Review

  • Warning: Spoilers
    In 1947 Andy Dufresne is jailed for life for the murder of his wife and her lover. He is sent to Shawshank Prison where he tells his fellow inmates he is innocent… but as fellow inmate 'Red' says; everybody in Shawshank is innocent. Red has already served ten years and is the guy to see if you want something smuggled into the prison. Andy asks for two things; a small rock hammer and Rita Hayworth! Soon after Red provides him with one rock hammer and a large poster featuring Rita Hayworth. Life in Shawshank is not easy; the guards are brutal and some of the inmates are worse. Andy survives though and things get better when he is able to help the meanest of the guards avoid paying tax on an inheritance; soon he is acting as accountant to the whole prison and helping the corrupt warden squirrel away large sums of money earned by prison labour. He is able to use this position to improve the life of prisoners too; a few beers for a work party, improvements to the prison library and education for some inmates. All the time Andy professes his innocence then one day after he has spent almost twenty years behind bars a young man comes to Shawshank; the man tells the story of how a cellmate at a previous prison claimed to have murdered a man and the woman he was with leaving her banker husband to take the blame. Andy believes this may finally get him out of prison but there is no way the warden will let him go; he is too useful and he knows too much… that won't stop Andy though.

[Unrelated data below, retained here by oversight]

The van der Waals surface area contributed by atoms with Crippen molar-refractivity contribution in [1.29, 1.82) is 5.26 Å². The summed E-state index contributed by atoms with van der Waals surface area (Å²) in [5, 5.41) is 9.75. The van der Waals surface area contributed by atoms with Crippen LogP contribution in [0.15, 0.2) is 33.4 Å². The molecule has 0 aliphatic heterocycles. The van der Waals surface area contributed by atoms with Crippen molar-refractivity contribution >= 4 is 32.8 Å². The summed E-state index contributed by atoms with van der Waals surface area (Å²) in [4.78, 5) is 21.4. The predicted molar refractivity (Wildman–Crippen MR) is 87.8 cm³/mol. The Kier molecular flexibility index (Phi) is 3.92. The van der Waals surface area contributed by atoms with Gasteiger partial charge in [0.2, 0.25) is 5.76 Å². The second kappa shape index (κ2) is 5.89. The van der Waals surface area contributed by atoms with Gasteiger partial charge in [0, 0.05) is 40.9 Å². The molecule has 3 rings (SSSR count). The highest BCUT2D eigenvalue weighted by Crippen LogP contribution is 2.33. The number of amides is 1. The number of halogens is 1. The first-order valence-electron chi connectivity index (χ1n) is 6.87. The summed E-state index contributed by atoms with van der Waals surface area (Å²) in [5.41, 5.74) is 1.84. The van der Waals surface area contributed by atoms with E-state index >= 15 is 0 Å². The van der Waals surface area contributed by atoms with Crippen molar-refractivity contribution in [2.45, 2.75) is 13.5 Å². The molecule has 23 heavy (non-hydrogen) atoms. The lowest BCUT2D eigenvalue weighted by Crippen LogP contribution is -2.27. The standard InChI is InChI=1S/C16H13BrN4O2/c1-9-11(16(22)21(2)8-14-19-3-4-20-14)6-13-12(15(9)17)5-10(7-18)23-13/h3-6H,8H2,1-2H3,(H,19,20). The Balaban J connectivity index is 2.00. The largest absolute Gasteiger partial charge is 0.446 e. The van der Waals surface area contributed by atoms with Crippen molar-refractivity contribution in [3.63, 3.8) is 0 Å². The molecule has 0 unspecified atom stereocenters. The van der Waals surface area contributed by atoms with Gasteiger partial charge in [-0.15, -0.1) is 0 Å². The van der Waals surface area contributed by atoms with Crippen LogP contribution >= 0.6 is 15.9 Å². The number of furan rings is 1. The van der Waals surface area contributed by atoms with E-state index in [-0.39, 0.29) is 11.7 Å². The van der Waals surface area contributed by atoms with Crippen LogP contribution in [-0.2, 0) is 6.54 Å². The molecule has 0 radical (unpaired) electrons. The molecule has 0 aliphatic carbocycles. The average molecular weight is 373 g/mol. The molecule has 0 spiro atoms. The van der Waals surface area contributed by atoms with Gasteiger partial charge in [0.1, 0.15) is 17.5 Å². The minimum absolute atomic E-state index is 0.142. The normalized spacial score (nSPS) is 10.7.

This film, based on a Stephen King short story, is rightfully considered a classic. There are no scenes that felt unnecessary from start to finish the story moves at a good pace. We see both the good and the bad inside the prison; there are scenes of brutality but also scenes of joy such as watching the prisoners enjoy the simple pleasure of having a cold beer of a scorching day… it is details like this that make the film special. There is also the joy of seeing that Andy will not break and his greatest triumph coming just as it looks as if he has finally reached breaking point. The cast does a great job; Tim Robbins is great as Andy and the always reliable Morgan Freeman is on top form as Red; theirs is one of the great portrayals of a screen friendship. It isn't just the likable characters who are well acted though; Bob Gunton is subtly unpleasant as the hypocritical Warden; quoting scripture one minute profiteering, and much worse, the next; Clancy Brown is also great as the truly unpleasant Captain Hadley; the senior guard who brutalises the inmates. After the suffering inside the finale chapter where we see Andy's escape and revenge makes this a feel-good movie despite what we've seen before. This is definitely a must see film.